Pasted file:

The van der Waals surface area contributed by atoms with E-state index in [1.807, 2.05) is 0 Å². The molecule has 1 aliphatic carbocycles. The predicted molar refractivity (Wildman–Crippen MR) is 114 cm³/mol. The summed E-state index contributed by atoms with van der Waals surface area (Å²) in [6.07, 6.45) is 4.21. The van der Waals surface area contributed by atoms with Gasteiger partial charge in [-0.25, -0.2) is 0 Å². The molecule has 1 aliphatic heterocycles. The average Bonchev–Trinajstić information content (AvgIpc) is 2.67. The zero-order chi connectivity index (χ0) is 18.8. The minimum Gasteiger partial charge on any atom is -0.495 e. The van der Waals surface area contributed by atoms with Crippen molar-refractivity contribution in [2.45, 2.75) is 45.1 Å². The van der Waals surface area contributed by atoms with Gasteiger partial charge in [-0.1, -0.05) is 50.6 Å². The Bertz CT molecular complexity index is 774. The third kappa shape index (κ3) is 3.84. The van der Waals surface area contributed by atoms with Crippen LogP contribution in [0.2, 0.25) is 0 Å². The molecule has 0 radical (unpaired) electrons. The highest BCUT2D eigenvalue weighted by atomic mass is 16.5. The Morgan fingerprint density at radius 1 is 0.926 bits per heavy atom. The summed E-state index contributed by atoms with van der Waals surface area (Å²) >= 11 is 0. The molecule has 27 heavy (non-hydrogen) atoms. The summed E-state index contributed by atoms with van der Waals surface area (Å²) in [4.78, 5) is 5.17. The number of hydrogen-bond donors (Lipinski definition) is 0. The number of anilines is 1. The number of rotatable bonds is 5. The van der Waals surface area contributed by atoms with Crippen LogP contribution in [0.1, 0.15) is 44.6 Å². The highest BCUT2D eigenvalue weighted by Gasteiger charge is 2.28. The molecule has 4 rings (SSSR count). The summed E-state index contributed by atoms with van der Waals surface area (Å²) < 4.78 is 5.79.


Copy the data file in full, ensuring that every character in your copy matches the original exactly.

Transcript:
The van der Waals surface area contributed by atoms with E-state index in [1.807, 2.05) is 0 Å². The molecule has 1 aliphatic carbocycles. The predicted molar refractivity (Wildman–Crippen MR) is 114 cm³/mol. The summed E-state index contributed by atoms with van der Waals surface area (Å²) in [6.07, 6.45) is 4.21. The van der Waals surface area contributed by atoms with Gasteiger partial charge in [-0.25, -0.2) is 0 Å². The molecule has 1 aliphatic heterocycles. The average Bonchev–Trinajstić information content (AvgIpc) is 2.67. The zero-order chi connectivity index (χ0) is 18.8. The minimum Gasteiger partial charge on any atom is -0.495 e. The van der Waals surface area contributed by atoms with Crippen molar-refractivity contribution in [2.45, 2.75) is 45.1 Å². The van der Waals surface area contributed by atoms with Gasteiger partial charge in [-0.1, -0.05) is 50.6 Å². The Bertz CT molecular complexity index is 774. The third kappa shape index (κ3) is 3.84. The van der Waals surface area contributed by atoms with Crippen LogP contribution in [0.2, 0.25) is 0 Å². The molecule has 0 radical (unpaired) electrons. The highest BCUT2D eigenvalue weighted by atomic mass is 16.5. The Morgan fingerprint density at radius 1 is 0.926 bits per heavy atom. The summed E-state index contributed by atoms with van der Waals surface area (Å²) >= 11 is 0. The molecule has 27 heavy (non-hydrogen) atoms. The summed E-state index contributed by atoms with van der Waals surface area (Å²) in [4.78, 5) is 5.17. The number of hydrogen-bond donors (Lipinski definition) is 0. The number of anilines is 1. The number of rotatable bonds is 5. The van der Waals surface area contributed by atoms with Crippen LogP contribution in [0.1, 0.15) is 44.6 Å². The highest BCUT2D eigenvalue weighted by Gasteiger charge is 2.28. The molecule has 4 rings (SSSR count). The summed E-state index contributed by atoms with van der Waals surface area (Å²) < 4.78 is 5.79.